Thanks. That was really an interesting experience for us. It still is, but it was very satisfying to be a big part of that discussion a month, two months ago. We felt privileged to have a lot of people listening to what we were saying. And we were ready for it. I've had it otherwise - lots of attention, and not ready. This was better. We were well-educated about the topic and ready to carry the ball further. And that's one of the benefits of being focused in what you write about. When the BPA issue really broke, we worked with Mobile Commons to develop a text-messaging service that allowed you to query a database we created using the listings from our Z Report on BPA. That was probably the most radical rethinking we've done of our function. We knew it might actually reduce the use of our blog, but in the end, we realized what we really wanted to do was spread information around, and blogging was just a means of doing that. And, in the end, the project got us so much publicity that it helped our site traffic far more than it could have hurt.
So it sounds like, with respect to the future of blogging, that it's important to keep reevaluating what a "blog" is.
Yes, and don't let the format's very real constraints govern what you do in web publishing. Let your subject be your guide. Is what you really want to talk about best suited for a blog, and if so, how can you use the sidebar real estate to genuinely contribute to what people will want to do on that blog? What are the multimedia user communities that might be drawn in to participate, through their own interest or by you integrating their shared content in an intelligent way? Will the type of reader feedback that is possible in a blog suit your topic, or is this really something that could and should be generated by a community, either in a wiki, where everyone is a co-creator, or with a greater emphasis on discussion, like a Ning community board, which can also have a dominant blog component written by a single author? Or would it make a better audio or video podcast? Each of these formats has its strengths, and sometimes multiple strands can be brought together in unique ways that can become very emblematic of what you're trying to do. A lot of what we try to do on our sites is simply to brand ourselves and suggest a clear path for reader engagement through the tools that we use.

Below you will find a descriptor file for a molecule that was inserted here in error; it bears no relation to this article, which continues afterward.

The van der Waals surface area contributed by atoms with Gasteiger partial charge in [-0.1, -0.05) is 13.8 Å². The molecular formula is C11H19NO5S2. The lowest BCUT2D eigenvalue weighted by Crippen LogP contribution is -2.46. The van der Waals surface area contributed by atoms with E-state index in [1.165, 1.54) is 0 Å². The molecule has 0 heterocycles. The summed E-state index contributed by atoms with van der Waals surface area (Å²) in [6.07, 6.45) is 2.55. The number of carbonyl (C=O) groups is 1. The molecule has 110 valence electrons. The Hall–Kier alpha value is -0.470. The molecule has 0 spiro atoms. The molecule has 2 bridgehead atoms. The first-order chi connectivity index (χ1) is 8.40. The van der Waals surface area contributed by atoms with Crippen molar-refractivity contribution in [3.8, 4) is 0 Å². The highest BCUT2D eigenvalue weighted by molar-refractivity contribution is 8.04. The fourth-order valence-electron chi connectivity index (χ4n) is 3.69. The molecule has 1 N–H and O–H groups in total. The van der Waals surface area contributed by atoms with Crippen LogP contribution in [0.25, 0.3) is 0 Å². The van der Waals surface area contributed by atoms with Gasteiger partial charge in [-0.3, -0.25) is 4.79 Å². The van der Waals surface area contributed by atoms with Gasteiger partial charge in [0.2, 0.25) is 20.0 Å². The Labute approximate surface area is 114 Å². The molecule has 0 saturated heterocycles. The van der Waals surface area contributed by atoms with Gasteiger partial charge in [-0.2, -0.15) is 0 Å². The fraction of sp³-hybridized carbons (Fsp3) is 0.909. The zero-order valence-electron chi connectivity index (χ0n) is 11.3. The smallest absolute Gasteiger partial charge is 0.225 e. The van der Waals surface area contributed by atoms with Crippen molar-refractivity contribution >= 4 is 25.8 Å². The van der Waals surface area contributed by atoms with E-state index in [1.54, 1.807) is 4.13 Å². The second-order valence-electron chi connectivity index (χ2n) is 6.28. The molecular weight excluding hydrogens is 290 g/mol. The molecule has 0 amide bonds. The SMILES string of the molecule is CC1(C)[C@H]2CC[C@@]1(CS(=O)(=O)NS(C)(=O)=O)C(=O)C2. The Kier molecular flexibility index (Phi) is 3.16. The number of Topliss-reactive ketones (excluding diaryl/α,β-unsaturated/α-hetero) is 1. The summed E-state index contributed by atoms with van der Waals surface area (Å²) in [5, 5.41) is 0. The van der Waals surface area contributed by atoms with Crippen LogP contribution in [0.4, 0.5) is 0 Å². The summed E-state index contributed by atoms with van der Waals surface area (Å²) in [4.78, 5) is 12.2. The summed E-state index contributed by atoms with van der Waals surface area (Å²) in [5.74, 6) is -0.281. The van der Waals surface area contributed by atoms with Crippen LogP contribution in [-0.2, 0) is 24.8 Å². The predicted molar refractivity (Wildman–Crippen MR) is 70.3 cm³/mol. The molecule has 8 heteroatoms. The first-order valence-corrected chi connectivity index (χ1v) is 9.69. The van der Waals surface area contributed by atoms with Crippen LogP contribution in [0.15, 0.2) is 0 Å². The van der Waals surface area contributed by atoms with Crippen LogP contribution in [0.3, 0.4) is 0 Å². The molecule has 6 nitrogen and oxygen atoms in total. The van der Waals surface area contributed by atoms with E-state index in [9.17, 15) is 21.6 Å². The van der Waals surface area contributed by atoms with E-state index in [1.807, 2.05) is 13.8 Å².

When we developed PRIZEY, we said, "What would it be like to have a blog that was a rapid stream of giveaways, posted as we heard about them?" There were some ways in which the blog format didn't support that well enough, so we tried to mitigate those and develop a sort of hybrid. Posting giveaways as we found them, for example, meant that some that were still current might appear below ones that had ended, so we embedded a Google calendar and we enter every giveaway into it when we post it, and paired it with a search box so you can find an upcoming deadline and then search for the post. Later I pieced together some JavaScript to show all the posts that ended on a certain date; it grabs your computer's date and searches for that date in the texts of the posts, which are now formatted so that that information will be easily found.

We use a lot of JavaScript on Gardenaut, too - if you enter in a bit of localization data in the sidebar you can do a lot of locally-based searches, and at some point in the future I intend to bring some of that customization into what you are invited to read on the blog itself. That's a project for 2009, probably.
There really isn't an instruction manual for this field, is there. It feels like we're figuring it all out as we go.
Absolutely. And we have to take those tools into our own hands and figure out how we want to use them, sometimes in unanticipated ways. As long as we don't think of ourselves too specifically as "bloggers," we'll be okay.

What has changed since the idea of blogging first started making sense to people is the rise of user-generated content and of community tools. Blogs don't really partake of those things. Comments are a very poor discussion-delivery system. They are also a very poorly- organized archive of heavy loads of information.
Where can a new blogger go to learn about these tools and keep abreast of what's new?
Read Techcrunch. That's my number-one suggestion. It's a blog about technology startups. You will find a lot of things that aren't relevant to you, but you will also hear very early about interesting companies that are developing tools that will be useful to you.
And we can see new tools on ZRecs, of course.
Some of them. And even more of them probably on PRIZEY. We'll also have a couple of new projects rolling out in the next six months. With each site we develop, we try to look at our tools in a very agnostic way, with as few preconceptions as it is possible to have.
One more question. How do you track your traffic stats for ZRecs? Which of the free stat counters would you recommend bloggers use?
Well, we use for basic counting and displaying of stats. I think they retain a little more data for you for free than Sitemeter. We also use Google Analytics - that's the one we rely on for really in-depth information. It's pretty much unbeatable. Also free.

Last Week's Interview: Amy Clark of